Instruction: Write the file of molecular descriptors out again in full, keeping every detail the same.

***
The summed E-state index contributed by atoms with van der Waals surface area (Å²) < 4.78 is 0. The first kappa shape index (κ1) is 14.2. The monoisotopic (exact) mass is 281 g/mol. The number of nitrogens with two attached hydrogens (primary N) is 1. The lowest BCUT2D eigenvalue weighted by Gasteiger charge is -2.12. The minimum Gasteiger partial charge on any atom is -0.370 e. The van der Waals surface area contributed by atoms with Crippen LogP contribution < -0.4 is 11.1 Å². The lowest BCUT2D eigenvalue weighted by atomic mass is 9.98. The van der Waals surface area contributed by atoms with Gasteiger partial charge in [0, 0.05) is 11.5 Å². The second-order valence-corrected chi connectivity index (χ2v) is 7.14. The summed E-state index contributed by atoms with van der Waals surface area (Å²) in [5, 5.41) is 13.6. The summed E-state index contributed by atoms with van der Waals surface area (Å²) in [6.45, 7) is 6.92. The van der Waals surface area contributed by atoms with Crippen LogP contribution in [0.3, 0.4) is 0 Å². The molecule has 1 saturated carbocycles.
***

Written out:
The summed E-state index contributed by atoms with van der Waals surface area (Å²) < 4.78 is 0. The first kappa shape index (κ1) is 14.2. The monoisotopic (exact) mass is 281 g/mol. The number of nitrogens with two attached hydrogens (primary N) is 1. The lowest BCUT2D eigenvalue weighted by Gasteiger charge is -2.12. The minimum Gasteiger partial charge on any atom is -0.370 e. The van der Waals surface area contributed by atoms with Crippen LogP contribution < -0.4 is 11.1 Å². The lowest BCUT2D eigenvalue weighted by atomic mass is 9.98. The van der Waals surface area contributed by atoms with Gasteiger partial charge in [0, 0.05) is 11.5 Å². The second-order valence-corrected chi connectivity index (χ2v) is 7.14. The summed E-state index contributed by atoms with van der Waals surface area (Å²) in [5, 5.41) is 13.6. The summed E-state index contributed by atoms with van der Waals surface area (Å²) in [6.45, 7) is 6.92. The van der Waals surface area contributed by atoms with Crippen LogP contribution in [0.3, 0.4) is 0 Å². The molecule has 1 saturated carbocycles.